Blockstack and the Emergence of the Decentralized web

Blockstack, a New York-based company aiming to build a platform that powers decentralized applications, recently raise $5.3 million from Union Square Ventures. The funding round represents a strong validation for the emergent market of decentralized web applications.

I’ve been following Blockstack for a while and I continue to be impressed by their bullish vision based on building the infrastructure for a new type of internet. Blockstack relies on blockchain technologies as the core element of its platforms. Even though there are many blockchain application developer platforms in the market, Blockstack seems to be laser-focused on assembling the right infrastructure building blocks for the implementation of decentralized web applications. In that sense, Blockstack enables capabilities such as storage, naming resolution, identity management which are foundational pieces of web applications. The latest release [0.14.0] includes major enhancements including the new Atlas network that improves the reliability of the core store infrastructure compared to previous versions based on distributed hash tables(DHTs).

Learning from the Internet 1.0

To understand Blockstack’s vision or the general ideas behind the decentralized web, it might help to go back to the early days of the Internet. During those days, the efforts were not centered on building social networks like Facebook, dating applications like Tinder or messaging platforms like Snapchat. Instead, the efforts were focused on building the core Snap chat of the internet and powering the first generation of application that leverage that infrastructure to improve user’s lives. Following that analogy, we can start envisioning the building blocks that are going to be needed to power the decentralized web using platforms such as Blockstack. Here is a quick list:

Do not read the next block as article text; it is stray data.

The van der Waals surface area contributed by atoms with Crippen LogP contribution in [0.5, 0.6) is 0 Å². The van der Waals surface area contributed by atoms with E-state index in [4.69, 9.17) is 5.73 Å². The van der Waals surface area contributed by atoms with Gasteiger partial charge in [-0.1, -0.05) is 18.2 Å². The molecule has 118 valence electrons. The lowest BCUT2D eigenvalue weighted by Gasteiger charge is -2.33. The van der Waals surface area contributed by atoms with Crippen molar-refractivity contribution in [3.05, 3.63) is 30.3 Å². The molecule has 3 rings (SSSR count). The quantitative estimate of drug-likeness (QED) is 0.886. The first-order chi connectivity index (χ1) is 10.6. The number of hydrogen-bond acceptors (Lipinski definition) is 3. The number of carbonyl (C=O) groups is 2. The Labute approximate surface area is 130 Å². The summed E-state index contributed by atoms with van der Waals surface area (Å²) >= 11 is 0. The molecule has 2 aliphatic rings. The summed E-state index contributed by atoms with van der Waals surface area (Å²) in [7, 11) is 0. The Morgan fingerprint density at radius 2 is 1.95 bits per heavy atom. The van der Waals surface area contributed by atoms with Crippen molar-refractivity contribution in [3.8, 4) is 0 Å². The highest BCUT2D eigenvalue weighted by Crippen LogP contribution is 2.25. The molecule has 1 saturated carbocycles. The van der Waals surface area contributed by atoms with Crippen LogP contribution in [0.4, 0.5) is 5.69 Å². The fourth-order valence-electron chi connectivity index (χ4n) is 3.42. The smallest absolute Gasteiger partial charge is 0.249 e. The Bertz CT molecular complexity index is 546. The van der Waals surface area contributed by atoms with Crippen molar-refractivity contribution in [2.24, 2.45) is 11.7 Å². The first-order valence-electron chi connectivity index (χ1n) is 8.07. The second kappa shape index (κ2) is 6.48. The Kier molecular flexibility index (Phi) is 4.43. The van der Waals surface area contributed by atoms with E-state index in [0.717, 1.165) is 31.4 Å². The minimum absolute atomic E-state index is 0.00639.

— Networking (Web 1.0 equivalent: Cisco): Building the basic networking protocols in areas such as routing, multi-casting, traffic optimization, etc will be essential to power decentralized web applications.

— Browser (Web 1.0 equivalent: NetScape): The decentralized web is likely to require a new type of web browser optimized to work with content distributed in a federated network.

— Search (Web 1.0 equivalent: Google): In the decentralized web, search will be likely to remain the prevalent for discovering and accessing data.

— Storage (Web 1.0 equivalent: Oracle): Storage models for files, structured and semi-structured data and other assets required by decentralized web applications is also a MUST have capability for decentralized web applications.

— Identity: Identity wasn’t a big component of the web 1.0 generation but it has become a foundational piece of the internet and is definitely relevant to decentralized web applications.

— Content Distribution (Web 1.0 equivalent: Akamai): Content distribution and routing is a hard problem to solve but an essential component of decentralized web solutions.

— Standard Based and Infrastructure Agnostic: I saved the most obvious for last :) A decentralized web infrastructure MUST be able to work across different blockchain networks without introducing heavy dependencies on any particular infrastructures. Even though platforms such as Blockstack are still heavy reliant on the Bitcoin blockchain, its architecture provides a step on the right direction.

— Killer Consumer Apps (Web 1.0 equivalent: Amazon.com, eBay): To increase the mainstream adoption of the decentralized web, the industry will need to produce killer consumer applications that drive mainstream users onto this new type of infrastructure. Ecommerce seems to be the obvious market to tackle in this area. a decentralized Amazon.com or eBay (ex: OpenBazaar) makes a lot of sense for the decentralized web. s

Written by

CEO of IntoTheBlock, Chief Scientist at Invector Labs, Guest lecturer at Columbia University, Angel Investor, Author, Speaker.

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